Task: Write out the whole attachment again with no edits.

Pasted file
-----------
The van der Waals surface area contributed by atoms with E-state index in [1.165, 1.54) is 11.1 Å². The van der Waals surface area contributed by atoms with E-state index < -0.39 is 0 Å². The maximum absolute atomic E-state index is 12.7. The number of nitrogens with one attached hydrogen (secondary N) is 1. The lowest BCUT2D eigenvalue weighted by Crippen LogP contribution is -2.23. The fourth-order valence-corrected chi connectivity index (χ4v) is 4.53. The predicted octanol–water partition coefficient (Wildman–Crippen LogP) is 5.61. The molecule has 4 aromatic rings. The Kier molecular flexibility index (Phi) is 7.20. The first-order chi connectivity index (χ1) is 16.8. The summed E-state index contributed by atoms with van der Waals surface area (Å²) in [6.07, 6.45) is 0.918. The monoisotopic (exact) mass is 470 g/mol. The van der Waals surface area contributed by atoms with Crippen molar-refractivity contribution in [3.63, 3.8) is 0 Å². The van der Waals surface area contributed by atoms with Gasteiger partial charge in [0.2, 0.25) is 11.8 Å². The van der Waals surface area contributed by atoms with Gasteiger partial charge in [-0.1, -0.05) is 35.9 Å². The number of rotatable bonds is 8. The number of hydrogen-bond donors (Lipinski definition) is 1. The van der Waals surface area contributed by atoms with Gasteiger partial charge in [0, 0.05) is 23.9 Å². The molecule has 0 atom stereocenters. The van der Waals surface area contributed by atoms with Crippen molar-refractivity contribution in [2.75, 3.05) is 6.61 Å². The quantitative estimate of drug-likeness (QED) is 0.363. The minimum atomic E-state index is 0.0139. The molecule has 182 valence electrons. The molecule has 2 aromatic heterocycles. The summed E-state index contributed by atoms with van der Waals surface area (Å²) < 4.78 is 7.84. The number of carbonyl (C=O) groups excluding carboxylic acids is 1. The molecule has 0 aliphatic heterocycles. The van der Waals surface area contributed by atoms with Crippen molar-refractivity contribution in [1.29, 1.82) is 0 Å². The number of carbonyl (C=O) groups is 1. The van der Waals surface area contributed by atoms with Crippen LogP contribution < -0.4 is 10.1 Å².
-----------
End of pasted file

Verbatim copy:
The van der Waals surface area contributed by atoms with E-state index in [1.165, 1.54) is 11.1 Å². The van der Waals surface area contributed by atoms with E-state index < -0.39 is 0 Å². The maximum absolute atomic E-state index is 12.7. The number of nitrogens with one attached hydrogen (secondary N) is 1. The lowest BCUT2D eigenvalue weighted by Crippen LogP contribution is -2.23. The fourth-order valence-corrected chi connectivity index (χ4v) is 4.53. The predicted octanol–water partition coefficient (Wildman–Crippen LogP) is 5.61. The molecule has 4 aromatic rings. The Kier molecular flexibility index (Phi) is 7.20. The first-order chi connectivity index (χ1) is 16.8. The summed E-state index contributed by atoms with van der Waals surface area (Å²) in [6.07, 6.45) is 0.918. The monoisotopic (exact) mass is 470 g/mol. The van der Waals surface area contributed by atoms with Crippen molar-refractivity contribution in [3.63, 3.8) is 0 Å². The van der Waals surface area contributed by atoms with Gasteiger partial charge in [0.2, 0.25) is 11.8 Å². The van der Waals surface area contributed by atoms with Gasteiger partial charge in [-0.1, -0.05) is 35.9 Å². The number of rotatable bonds is 8. The number of hydrogen-bond donors (Lipinski definition) is 1. The van der Waals surface area contributed by atoms with Gasteiger partial charge in [0, 0.05) is 23.9 Å². The molecule has 0 atom stereocenters. The van der Waals surface area contributed by atoms with Crippen molar-refractivity contribution in [2.75, 3.05) is 6.61 Å². The quantitative estimate of drug-likeness (QED) is 0.363. The minimum atomic E-state index is 0.0139. The molecule has 182 valence electrons. The molecule has 2 aromatic heterocycles. The summed E-state index contributed by atoms with van der Waals surface area (Å²) < 4.78 is 7.84. The number of carbonyl (C=O) groups excluding carboxylic acids is 1. The molecule has 0 aliphatic heterocycles. The van der Waals surface area contributed by atoms with Crippen molar-refractivity contribution in [1.29, 1.82) is 0 Å². The number of carbonyl (C=O) groups is 1. The van der Waals surface area contributed by atoms with Crippen LogP contribution < -0.4 is 10.1 Å².